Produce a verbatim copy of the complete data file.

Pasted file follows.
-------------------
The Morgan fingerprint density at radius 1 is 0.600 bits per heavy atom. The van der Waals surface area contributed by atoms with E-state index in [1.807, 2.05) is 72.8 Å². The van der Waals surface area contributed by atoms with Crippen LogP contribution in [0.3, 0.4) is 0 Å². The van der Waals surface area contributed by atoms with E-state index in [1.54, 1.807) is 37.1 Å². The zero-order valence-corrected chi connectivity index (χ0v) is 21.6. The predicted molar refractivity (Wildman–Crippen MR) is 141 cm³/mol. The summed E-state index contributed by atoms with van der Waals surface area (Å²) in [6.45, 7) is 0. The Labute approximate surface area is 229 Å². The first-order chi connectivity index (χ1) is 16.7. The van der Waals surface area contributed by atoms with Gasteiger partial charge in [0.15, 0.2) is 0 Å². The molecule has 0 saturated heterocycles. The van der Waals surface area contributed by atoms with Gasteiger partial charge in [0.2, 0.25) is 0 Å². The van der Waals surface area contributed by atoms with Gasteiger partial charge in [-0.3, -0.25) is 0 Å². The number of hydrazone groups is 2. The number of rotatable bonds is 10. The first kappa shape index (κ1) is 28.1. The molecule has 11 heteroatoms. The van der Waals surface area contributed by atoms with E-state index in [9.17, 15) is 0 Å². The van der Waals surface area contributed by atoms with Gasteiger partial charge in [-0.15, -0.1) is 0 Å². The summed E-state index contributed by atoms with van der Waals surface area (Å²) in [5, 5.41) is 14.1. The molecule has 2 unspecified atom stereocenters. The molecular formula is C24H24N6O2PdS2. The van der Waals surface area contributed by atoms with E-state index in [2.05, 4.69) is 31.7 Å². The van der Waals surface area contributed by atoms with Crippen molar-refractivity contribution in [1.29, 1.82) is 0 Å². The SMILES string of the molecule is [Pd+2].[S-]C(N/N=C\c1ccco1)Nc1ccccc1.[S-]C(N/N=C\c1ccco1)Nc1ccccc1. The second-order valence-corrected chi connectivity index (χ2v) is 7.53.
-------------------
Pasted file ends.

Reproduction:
The Morgan fingerprint density at radius 1 is 0.600 bits per heavy atom. The van der Waals surface area contributed by atoms with E-state index in [1.807, 2.05) is 72.8 Å². The van der Waals surface area contributed by atoms with Crippen LogP contribution in [0.3, 0.4) is 0 Å². The van der Waals surface area contributed by atoms with E-state index in [1.54, 1.807) is 37.1 Å². The zero-order valence-corrected chi connectivity index (χ0v) is 21.6. The predicted molar refractivity (Wildman–Crippen MR) is 141 cm³/mol. The summed E-state index contributed by atoms with van der Waals surface area (Å²) in [6.45, 7) is 0. The Labute approximate surface area is 229 Å². The first-order chi connectivity index (χ1) is 16.7. The van der Waals surface area contributed by atoms with Gasteiger partial charge in [0.15, 0.2) is 0 Å². The molecule has 0 saturated heterocycles. The van der Waals surface area contributed by atoms with Gasteiger partial charge in [0.2, 0.25) is 0 Å². The van der Waals surface area contributed by atoms with Gasteiger partial charge in [-0.3, -0.25) is 0 Å². The number of hydrazone groups is 2. The number of rotatable bonds is 10. The first kappa shape index (κ1) is 28.1. The molecule has 11 heteroatoms. The van der Waals surface area contributed by atoms with E-state index in [9.17, 15) is 0 Å². The van der Waals surface area contributed by atoms with Gasteiger partial charge in [-0.15, -0.1) is 0 Å². The summed E-state index contributed by atoms with van der Waals surface area (Å²) in [5, 5.41) is 14.1. The molecule has 2 unspecified atom stereocenters. The molecular formula is C24H24N6O2PdS2. The van der Waals surface area contributed by atoms with E-state index in [2.05, 4.69) is 31.7 Å². The van der Waals surface area contributed by atoms with Crippen molar-refractivity contribution in [1.29, 1.82) is 0 Å². The SMILES string of the molecule is [Pd+2].[S-]C(N/N=C\c1ccco1)Nc1ccccc1.[S-]C(N/N=C\c1ccco1)Nc1ccccc1. The second-order valence-corrected chi connectivity index (χ2v) is 7.53.